BEFORE you consider Knee Distraction Surgery
In their quest to get stem cell therapy into the operating theater, doctors are exploring different surgical aspects to see if the surgery and stem cell therapy, used in combination, will accelerate healing and repair cartilage.
One such surgical experiment involves “Joint Distraction Surgery.” What is this surgery? How does it work?
Knee distraction surgery is being presented as an option to total knee replacement, especially to patients who will likely outlive their knee replacement.
In this surgery the shin and thigh bones are slightly pulled apart and held into place by pins which protrude from the skin in an external fixation. (Patient’s wear these pins for 6 to 8 weeks to allow cartilage to repair – full recovery can take up to a year). With the bone-on-bone alleviated – the articular cartilage can now go about its business of repairing itself without the weight and mechanical stress of the “bone on bone,” situation.
This is a huge step in admission, as Prolotherapists have maintained for years that articular cartilage and meniscal tissue are regenerative. The whole purpose of surgical removal of tissue was based on the principle that it could not heal itself.
What makes this so exciting to surgeons is that they can offer a “self-repair cartilage procedure” as an alternative to microfracture surgery which has had at best limited results.
So surgery to pull the knee apart, external cage fixation for at least three months, one year to recovery. But one study suggests this may all be worth it if you add hyaluronic acid into the stem cell mix.1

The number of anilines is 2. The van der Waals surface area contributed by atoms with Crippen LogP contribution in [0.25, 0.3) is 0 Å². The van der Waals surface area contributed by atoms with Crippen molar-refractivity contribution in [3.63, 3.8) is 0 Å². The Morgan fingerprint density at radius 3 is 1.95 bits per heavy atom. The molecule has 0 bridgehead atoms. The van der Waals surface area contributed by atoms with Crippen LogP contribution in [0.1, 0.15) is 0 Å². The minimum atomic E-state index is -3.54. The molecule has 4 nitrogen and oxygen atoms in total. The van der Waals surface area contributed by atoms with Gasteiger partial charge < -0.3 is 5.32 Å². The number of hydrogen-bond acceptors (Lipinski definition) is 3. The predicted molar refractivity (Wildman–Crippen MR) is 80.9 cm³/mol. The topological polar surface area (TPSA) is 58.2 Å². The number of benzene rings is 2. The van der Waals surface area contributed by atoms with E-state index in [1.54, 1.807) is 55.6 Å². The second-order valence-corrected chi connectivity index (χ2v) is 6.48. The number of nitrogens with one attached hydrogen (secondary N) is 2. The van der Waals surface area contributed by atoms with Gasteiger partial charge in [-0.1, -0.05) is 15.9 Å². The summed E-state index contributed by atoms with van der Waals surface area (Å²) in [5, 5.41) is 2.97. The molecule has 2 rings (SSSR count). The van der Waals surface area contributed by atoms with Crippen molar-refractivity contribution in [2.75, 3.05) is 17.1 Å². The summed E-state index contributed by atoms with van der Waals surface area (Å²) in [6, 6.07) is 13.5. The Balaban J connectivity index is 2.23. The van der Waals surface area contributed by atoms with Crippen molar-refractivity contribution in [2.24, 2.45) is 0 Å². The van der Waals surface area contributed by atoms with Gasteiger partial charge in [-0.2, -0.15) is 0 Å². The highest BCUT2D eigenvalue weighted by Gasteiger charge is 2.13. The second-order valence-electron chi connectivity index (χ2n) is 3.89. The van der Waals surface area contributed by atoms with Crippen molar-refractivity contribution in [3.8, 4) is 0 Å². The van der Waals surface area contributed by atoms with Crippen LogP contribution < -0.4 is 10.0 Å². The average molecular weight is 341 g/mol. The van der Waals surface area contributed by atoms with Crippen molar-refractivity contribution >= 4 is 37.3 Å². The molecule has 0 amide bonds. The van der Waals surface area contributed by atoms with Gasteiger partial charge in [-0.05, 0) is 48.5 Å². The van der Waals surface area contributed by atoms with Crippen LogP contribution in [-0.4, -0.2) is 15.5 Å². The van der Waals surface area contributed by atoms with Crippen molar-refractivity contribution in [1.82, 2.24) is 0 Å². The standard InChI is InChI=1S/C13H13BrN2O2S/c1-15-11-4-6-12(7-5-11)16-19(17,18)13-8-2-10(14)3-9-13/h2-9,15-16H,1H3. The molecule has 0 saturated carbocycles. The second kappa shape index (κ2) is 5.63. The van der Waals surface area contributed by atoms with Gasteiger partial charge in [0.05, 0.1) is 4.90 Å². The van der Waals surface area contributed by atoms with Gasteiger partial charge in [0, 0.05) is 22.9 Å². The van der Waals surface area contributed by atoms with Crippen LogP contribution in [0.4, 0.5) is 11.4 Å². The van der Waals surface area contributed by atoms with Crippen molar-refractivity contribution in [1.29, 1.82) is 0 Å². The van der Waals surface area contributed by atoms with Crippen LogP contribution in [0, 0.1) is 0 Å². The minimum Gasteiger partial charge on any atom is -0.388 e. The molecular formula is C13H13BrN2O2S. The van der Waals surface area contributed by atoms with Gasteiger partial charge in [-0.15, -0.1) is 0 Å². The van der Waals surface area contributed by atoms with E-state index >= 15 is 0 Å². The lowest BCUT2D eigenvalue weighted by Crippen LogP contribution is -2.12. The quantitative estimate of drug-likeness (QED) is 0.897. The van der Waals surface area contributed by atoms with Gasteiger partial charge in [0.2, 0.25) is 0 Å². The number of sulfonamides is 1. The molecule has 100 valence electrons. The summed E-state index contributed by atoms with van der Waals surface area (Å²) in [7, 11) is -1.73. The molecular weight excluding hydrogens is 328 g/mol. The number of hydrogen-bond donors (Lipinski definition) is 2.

Another study says let’s just see how the stem cells do on their own. Doctors writing in Advanced Therapies for Musculoskeletal Disorders say that using a non-surgical distraction technique combined with stem cell therapy leads to cartilage regeneration in the knees AND may provide an alternative to the knee fixation external cage. The things sticking out of the knee in the above picture.
In their study, traction is used to keep the shin and thigh apart during the sleeping hours and no traction is used during awake hours.2 Results are being compiled.
Should you consider knee distraction surgery?
Researchers in France published their findings in March 2017 and gave these answers:
- In published studies, joint distraction provided substantial clinical and structural improvements in patients with knee osteoarthritis, delaying joint replacement surgery for at least 2 years.
Nevertheless, several considerations invite caution when considering the more widespread use of joint distraction.
- There are no studies on whether this surgery works in the long-term. The research is showing only two years benefit.
- High frequency of pin tract infection is of concern, since most patients eventually require knee replacement surgery.3
So in the end, why go through all this if you will need a knee replacement anyway?
We have pioneered the use of Stem Cell Therapy, Platelet Plasma Therapy, and Prolotherapy as non-surgical techniques to regenerate cartilage without traction and surgery. Our own research has validated our findings — please continue this subject at the companion article Stem Cell Therapy for Knee Osteoarthritis and Cartilage Regeneration
Are you a candidate for our non-surgical treatments? Contact us now!
- Ross Hauser, MD | Danielle Steilen-Matias, PA-C | Katherine Worsnick, PA-C | David Woznica, MD
1. Baboolal TG, Mastbergen SC, Jones E, Calder SJ, Lafeber FP, McGonagle D. Synovial fluid hyaluronan mediates MSC attachment to cartilage, a potential novel mechanism contributing to cartilage repair in osteoarthritis using knee joint distraction. Ann Rheum Dis. 2015 May 6. pii: annrheumdis-2014-206847. [Pubmed]
2. Tiku ML, Sabaawy HE. Cartilage regeneration for treatment of osteoarthritis: a paradigm for nonsurgical intervention. Ther Adv Musculoskelet Dis. 2015 Jun;7(3):76-87. [Pubmed]
3 Flouzat-Lachaniette CH, Roubineau F, Heyberger C, Bouthors C. Distraction to treat knee osteoarthritis. Joint Bone Spine. 2017 Mar;84(2):141-144. [Pubmed]